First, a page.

HIV - Penicillium marneffei - Late clinical manifestations

on 23.12.09 with 0 comments

In Southeast Asia infection with Penicillium marneffei should be included in the differential diagnosis of skin lesions. This fungus causes high fever (95%), hepatomegaly (40-90%), lymphadenopathy (50-90%), cough (50%), anaemia (40-80%), emaciation or weight loss (75%), splenomegaly (15-60%) and skin lesions (70%). The skin shows several papules with central umbilication. The chest X-ray can resemble tuberculosis. The organisms can be demonstrated in a smear from the skin, lymph nodes, sputum and/or from the bone marrow (a bone marrow analysis is the most sensitive). The white blood cell count varies greatly. The fungus is sometimes found in neutrophils in peripheral blood. Culture is also possible. The fungus is sensitive to amphotericin B and itraconazole. Do not confuse the yeast cells with other fungi or leishmania amastigotes.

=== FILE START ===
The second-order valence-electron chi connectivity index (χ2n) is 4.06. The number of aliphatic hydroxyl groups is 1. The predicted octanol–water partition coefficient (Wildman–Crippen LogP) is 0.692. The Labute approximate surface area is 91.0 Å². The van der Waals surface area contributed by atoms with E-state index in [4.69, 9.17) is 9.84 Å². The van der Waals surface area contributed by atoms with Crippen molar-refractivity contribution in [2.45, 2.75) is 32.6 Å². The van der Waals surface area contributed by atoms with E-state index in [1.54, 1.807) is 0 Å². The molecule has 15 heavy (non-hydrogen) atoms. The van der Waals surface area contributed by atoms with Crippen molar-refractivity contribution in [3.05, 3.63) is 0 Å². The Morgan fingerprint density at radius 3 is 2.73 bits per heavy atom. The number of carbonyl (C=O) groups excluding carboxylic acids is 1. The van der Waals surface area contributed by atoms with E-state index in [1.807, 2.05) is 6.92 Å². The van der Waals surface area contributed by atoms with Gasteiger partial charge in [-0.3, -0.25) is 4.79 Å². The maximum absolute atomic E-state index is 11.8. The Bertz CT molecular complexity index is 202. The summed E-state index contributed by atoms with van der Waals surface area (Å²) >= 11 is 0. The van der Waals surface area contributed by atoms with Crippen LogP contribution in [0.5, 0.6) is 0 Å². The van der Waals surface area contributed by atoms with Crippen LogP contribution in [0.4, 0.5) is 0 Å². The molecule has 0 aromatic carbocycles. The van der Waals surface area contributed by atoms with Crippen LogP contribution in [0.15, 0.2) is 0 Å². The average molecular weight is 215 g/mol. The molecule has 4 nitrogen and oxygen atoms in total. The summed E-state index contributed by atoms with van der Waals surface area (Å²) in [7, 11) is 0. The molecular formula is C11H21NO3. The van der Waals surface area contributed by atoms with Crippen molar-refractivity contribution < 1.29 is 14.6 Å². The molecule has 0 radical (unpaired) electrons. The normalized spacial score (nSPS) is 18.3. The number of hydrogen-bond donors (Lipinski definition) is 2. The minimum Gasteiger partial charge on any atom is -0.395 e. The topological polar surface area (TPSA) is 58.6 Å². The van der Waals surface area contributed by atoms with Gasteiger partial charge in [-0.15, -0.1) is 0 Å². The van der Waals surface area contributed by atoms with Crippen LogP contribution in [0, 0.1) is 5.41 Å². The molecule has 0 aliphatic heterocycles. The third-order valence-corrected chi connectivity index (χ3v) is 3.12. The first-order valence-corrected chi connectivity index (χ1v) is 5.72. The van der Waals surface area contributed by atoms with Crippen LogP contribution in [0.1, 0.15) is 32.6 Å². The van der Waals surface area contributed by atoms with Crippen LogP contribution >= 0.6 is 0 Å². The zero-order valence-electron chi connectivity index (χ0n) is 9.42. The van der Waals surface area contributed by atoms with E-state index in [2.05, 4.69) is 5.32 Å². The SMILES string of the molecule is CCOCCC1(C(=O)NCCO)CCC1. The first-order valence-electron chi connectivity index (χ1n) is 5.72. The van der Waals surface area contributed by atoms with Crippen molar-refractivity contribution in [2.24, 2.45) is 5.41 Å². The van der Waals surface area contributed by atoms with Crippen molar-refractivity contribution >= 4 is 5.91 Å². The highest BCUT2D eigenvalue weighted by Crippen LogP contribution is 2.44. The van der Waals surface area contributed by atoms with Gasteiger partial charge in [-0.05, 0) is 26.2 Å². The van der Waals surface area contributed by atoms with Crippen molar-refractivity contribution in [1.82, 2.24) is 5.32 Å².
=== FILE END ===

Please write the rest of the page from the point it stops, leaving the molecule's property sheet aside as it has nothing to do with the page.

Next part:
The natural reservoir of Penicillium marneffei is still poorly known, though a connection with certain rodents (so-called bamboo rats such as Rhizomys sp. and Cannomys sp.) is thought to be likely. The organism was first isolated from the liver of a bamboo rat in 1956. It is named after Dr. Marneffe, a former director of the Pasteur Institute in Indochina. The first naturally infected human case was described in 1973. The mode of transmission has not yet been fully elucidated.

Category: Medical Subject Notes , Medicine Notes



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